institutional disfunctionality

This post will probably be a bit of a long-winded rant, but I feel the need to. Rant that is.

Almost a month ago I rather light-heartedly posted that Handsome was going into hospital for a few days, for a terrifically routine operation. I cannot count the number of people who have said to me things along the lines of ‘Oh he’ll be back to himself in no time’, or ‘My Aunt/Sister/Father/self (delete as applicable) had that and they were just fine’. We really didn’t have any reason at all to think that there might possibly be a problem.

I got him back yesterday – three operations and a lot of hospital care later.

I appreciate that sometimes things go wrong (and in this case they did), and that all operations carry some kind of risk. That’s not really what I’m annoyed at.

What I am really really incandescently angry about is the dehumanisation of Handsome, and the other patients in this hospital (which obviously I am not going to mention by name because the last thing we need just now is a law suit as well). No-one, at any stage would admit to any fault; tell us what was going on or what we could expect next. He was moved from ward to ward and from room to room without knowing why, and often without his paperwork following him. Handsome is an intelligent man – even when in pain – he doesn’t need to be talked down to or treated as though he doesn’t have the right to ask questions about his own body. His doctor apparently talked over his head to someone else and just walked away to the next person when Handsome tried to talk to him. That is truly treating people as objects.

The lack of reasonable administration meant that his notes were rarely with him, and that meant that sometimes things didn’t happen because by the time they found his notes the relevant person had gone off shift, or perhaps had been abducted by aliens. On his last day in incarceration, whilst waiting to go home, he was told by one person that he would have to stay another night and then an hour later a different person said he could just go… He had the sense to go and wait for me in the cafeteria so that they couldn’t change their minds again.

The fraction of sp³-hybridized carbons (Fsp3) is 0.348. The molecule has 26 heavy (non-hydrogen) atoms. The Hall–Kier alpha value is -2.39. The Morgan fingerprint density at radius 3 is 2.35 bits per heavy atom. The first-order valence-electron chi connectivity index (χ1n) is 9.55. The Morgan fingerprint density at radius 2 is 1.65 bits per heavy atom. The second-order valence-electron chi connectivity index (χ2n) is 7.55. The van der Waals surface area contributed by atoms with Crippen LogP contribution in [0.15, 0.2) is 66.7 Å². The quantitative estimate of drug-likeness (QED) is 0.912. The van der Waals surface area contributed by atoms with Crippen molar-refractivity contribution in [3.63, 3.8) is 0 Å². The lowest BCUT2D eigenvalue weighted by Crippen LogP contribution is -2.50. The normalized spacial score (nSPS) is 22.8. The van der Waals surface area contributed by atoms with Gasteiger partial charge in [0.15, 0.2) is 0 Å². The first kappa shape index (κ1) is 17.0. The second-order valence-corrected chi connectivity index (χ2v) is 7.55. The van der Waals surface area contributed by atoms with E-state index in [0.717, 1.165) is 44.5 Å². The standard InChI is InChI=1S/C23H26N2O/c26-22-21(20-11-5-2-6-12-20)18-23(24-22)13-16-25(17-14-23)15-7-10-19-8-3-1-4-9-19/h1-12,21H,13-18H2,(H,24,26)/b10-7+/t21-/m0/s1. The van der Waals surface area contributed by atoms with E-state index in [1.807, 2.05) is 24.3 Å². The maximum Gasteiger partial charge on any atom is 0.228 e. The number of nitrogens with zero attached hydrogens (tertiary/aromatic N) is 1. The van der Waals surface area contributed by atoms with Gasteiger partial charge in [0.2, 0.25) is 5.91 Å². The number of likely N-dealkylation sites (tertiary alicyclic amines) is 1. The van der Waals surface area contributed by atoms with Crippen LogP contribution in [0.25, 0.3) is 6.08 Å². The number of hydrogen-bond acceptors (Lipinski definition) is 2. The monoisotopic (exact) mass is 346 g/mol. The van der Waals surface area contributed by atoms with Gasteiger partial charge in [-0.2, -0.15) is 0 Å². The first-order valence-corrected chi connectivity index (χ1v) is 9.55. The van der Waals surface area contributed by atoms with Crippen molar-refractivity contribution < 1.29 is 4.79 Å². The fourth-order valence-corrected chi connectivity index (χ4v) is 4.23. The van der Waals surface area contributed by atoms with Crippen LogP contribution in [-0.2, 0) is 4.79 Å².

The district nurse was supposed to call today to check some things – she didn’t. I presume that the hospital forgot to contact the GP – that would be par for the course. He’s going to call tomorrow and gently remind them. Luckily he is capable of doing that; what must it be like for those who can’t make a fuss?

Now he’s home I am not ever, ever going to let him go back. And I’m going to have tattooed up my right arm “If unconscious, do not take to ……… hospital”.

The next post will be cheerful, possibly with photos (but not of Handsome, because he’s too thin).

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4 Responses to institutional disfunctionality

  1. dderbydave says:

    Start at the top. Write it all down .and let the low life who manages the hospital know what’s going on. Find out who his boss is and send him a copy of the letter (make sure that cc is on low life’s letter) and mention the press and the Parliamentary and Health Service Ombudsman and watch the little rat squirm

  2. austenfan says:

    Well written rant, Handsome’s treatment throughout was appalling

  3. mumof4 says:

    Sorry to hear. Sometimes Drs may be very good at their speciality but have ZERO social awareness skills. We have had recent hosp. tale in extended UK family and I think the complaint letter (pages worth) has been the only thing keeping my MIL going at times (that she’d see head roll). Hope his recovery is speedy and smoother than on the wards.

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